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Nat'l Metalcrafters v. Local 449

ILLINOIS APPELLATE COURT — SECOND DISTRICT AFFIRMED IN PART, AND VACATED IN PART AND REMANDED.


OPINION FILED JUNE 27, 1984.

NATIONAL METALCRAFTERS, A DIVISION OF KEYSTONE CONSOLIDATED INDUSTRIES, INC., PLAINTIFF-APPELLEE,

v.

LOCAL 449, UNITED AUTOMOBILE, AEROSPACE AND AGRICULTURAL IMPLEMENT WORKERS AFL-CIO ET AL., DEFENDANTS (CARL BARCONI, RESPONDENT-APPELLANT).

Appeal from the Circuit Court of Winnebago County; the Hon. John E. Sype, Judge, presiding.

JUSTICE NASH DELIVERED THE OPINION OF THE COURT:

Defendant, Carl Barconi, was found guilty of contempt in the circuit court of Winnebago County for violating a temporary restraining order (TRO) and was sentenced to a 60-day term of imprisonment. He appeals contending (1) that his right to due process was violated as the rule to show cause issued against him failed to advise him of the specific misconduct with which he was charged; (2) that the evidence did not establish that he had prior notice of the TRO which he was found to have violated; (3) that the penalty imposed was excessive; (4) that he was deprived of his right to a trial by jury; and (5) that the trial court did not state whether it found beyond a reasonable doubt that he violated the TRO.

In April 1983, defendant, Local 449, United Automobile, Aerospace and Agricultural Implement Workers AFL-CIO, called a strike against plaintiff, National Metalcrafters, a division of Keystone Consolidated Industries, Inc., after expiration of the parties' collective bargaining agreement. The company filed a complaint for injunction and on May 3, 1983, a TRO was issued which enjoined the union, its officers, unnamed striking employees, and any other persons acting in concert therewith, from

"(1) Physically, through the use of their own bodies or vehicles, blocking the entrance to the Plants and preventing or interfering with ingress and egress thereto of Plaintiff's vehicles, common carrier vehicles and the vehicles of other persons doing business with Plaintiff; threatening damages to employees of Plaintiff or their property at plant entrances, at the employees' homes, or on the way to and from work."

Defendant, Carl Barconi, was not named in the petition for TRO or in the writ which was issued, nor was he personally served with either document.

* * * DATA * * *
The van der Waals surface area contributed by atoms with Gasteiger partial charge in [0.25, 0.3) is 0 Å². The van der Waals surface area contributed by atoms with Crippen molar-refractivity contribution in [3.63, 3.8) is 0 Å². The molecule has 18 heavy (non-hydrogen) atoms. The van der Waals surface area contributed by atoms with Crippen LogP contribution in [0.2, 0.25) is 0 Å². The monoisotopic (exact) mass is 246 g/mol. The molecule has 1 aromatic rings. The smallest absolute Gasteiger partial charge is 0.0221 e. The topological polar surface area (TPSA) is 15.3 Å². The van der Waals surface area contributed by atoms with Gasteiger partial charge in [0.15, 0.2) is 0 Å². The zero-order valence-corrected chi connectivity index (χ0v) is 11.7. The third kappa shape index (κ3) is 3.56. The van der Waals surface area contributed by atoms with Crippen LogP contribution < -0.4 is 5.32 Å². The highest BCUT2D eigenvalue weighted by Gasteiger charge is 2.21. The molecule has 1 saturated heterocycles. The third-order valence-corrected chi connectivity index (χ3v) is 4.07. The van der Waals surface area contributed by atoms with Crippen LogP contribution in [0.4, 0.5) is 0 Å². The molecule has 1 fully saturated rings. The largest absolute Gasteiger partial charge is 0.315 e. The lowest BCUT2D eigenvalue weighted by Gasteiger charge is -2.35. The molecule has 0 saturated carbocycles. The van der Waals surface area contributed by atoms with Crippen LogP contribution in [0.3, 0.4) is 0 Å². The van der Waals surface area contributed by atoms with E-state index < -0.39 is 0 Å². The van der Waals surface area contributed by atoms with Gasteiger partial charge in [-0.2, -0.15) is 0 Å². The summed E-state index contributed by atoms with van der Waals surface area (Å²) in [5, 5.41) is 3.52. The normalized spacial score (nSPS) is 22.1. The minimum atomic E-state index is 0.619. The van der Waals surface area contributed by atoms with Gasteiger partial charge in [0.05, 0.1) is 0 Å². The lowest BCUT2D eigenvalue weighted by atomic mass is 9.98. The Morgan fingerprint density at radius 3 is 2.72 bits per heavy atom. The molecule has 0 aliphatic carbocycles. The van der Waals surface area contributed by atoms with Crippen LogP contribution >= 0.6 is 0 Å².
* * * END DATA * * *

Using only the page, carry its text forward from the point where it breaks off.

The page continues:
Thereafter, on May 19, 1983, the company filed a petition with the trial court for the issuance of a rule to show cause against the union, certain of its officers, and against Carl Barconi to show cause why they should not be held in contempt of court for violation of the TRO. The petition stated that the court had entered a TRO on May 3, 1983, which enjoined mass picketing and violence; while it did not state the nature of the violations committed by Barconi, it did incorporate several affidavits and photographs as describing the separate violations charged against Barconi, the union, its officers and other strikers. The petition did not state whether it sought a criminal or civil contempt finding and it was personally served on Barconi on May 25, 1983.

In the affidavits, Thomas Lawrence described an incident alleged to have occurred on May 11 in which his truck was stopped by pickets when he attempted to drive into the company's plant and a striker jumped upon it, threatened to kill him and tried to pull his arm from the steering wheel. The affidavit did not identify the striker, but it described him and attached to it were copies of photographs of a group of pickets who were present that day at the plant entrance, one of whom was Barconi. An affidavit by Arnold Belcher described a similar incident, which was alleged to also have occurred on May 11, and identified Barconi as the man who jumped upon the running board of his truck as he drove into the company's plant. It stated Barconi yelled obscenities at him and beat on the window on the driver's side with his hand. Belcher identified Barconi from the same pictures referred to in Lawrence's affidavit.

At a hearing on May 27, 1983, at which counsel for Barconi was present, the court issued a rule against him to show cause why he should not be held in contempt for violation of the TRO. The rule did not state when or in what manner defendant was alleged to have violated the TRO, nor did it indicate whether the contempt charged was civil or criminal. The original date of June 9, set for the contempt hearing was continued at the request of counsel for the union and Barconi for the purpose of filing responsive pleadings; none was filed by Barconi. Prior to the contempt hearing, the company was given leave to file supplemental affidavits and exhibits in support of its show cause petition, and they were filed at a hearing on June 6, at which Barconi's counsel was present.